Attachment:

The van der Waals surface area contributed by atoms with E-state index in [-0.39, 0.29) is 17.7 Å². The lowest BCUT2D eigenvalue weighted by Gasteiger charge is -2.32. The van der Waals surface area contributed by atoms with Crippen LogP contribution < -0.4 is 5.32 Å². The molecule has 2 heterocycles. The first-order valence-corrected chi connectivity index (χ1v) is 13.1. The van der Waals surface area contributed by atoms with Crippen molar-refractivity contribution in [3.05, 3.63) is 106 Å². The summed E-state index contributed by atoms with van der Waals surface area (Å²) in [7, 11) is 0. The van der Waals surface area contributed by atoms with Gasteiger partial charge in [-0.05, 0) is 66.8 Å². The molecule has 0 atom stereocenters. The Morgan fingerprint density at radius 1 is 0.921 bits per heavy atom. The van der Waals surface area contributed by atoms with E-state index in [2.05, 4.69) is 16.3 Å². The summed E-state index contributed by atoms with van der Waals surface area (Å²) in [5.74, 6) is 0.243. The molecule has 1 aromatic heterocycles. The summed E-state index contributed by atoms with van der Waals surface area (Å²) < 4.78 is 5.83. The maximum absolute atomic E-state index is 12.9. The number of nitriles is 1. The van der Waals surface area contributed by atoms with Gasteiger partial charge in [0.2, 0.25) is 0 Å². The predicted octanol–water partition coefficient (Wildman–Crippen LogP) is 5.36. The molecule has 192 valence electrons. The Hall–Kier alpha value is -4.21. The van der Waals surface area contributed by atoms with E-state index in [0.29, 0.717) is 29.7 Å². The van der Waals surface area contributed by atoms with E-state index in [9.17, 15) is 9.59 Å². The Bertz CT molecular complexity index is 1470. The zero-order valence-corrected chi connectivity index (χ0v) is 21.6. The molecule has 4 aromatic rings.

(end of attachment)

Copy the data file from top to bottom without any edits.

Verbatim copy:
The van der Waals surface area contributed by atoms with E-state index in [-0.39, 0.29) is 17.7 Å². The lowest BCUT2D eigenvalue weighted by Gasteiger charge is -2.32. The van der Waals surface area contributed by atoms with Crippen LogP contribution < -0.4 is 5.32 Å². The molecule has 2 heterocycles. The first-order valence-corrected chi connectivity index (χ1v) is 13.1. The van der Waals surface area contributed by atoms with Crippen molar-refractivity contribution in [3.05, 3.63) is 106 Å². The summed E-state index contributed by atoms with van der Waals surface area (Å²) in [7, 11) is 0. The van der Waals surface area contributed by atoms with Gasteiger partial charge in [-0.05, 0) is 66.8 Å². The molecule has 0 atom stereocenters. The Morgan fingerprint density at radius 1 is 0.921 bits per heavy atom. The van der Waals surface area contributed by atoms with E-state index in [2.05, 4.69) is 16.3 Å². The summed E-state index contributed by atoms with van der Waals surface area (Å²) in [5.74, 6) is 0.243. The molecule has 1 aromatic heterocycles. The summed E-state index contributed by atoms with van der Waals surface area (Å²) < 4.78 is 5.83. The maximum absolute atomic E-state index is 12.9. The number of nitriles is 1. The van der Waals surface area contributed by atoms with Gasteiger partial charge in [0.2, 0.25) is 0 Å². The predicted octanol–water partition coefficient (Wildman–Crippen LogP) is 5.36. The molecule has 192 valence electrons. The Hall–Kier alpha value is -4.21. The van der Waals surface area contributed by atoms with E-state index in [0.29, 0.717) is 29.7 Å². The van der Waals surface area contributed by atoms with E-state index in [9.17, 15) is 9.59 Å². The Bertz CT molecular complexity index is 1470. The zero-order valence-corrected chi connectivity index (χ0v) is 21.6. The molecule has 4 aromatic rings.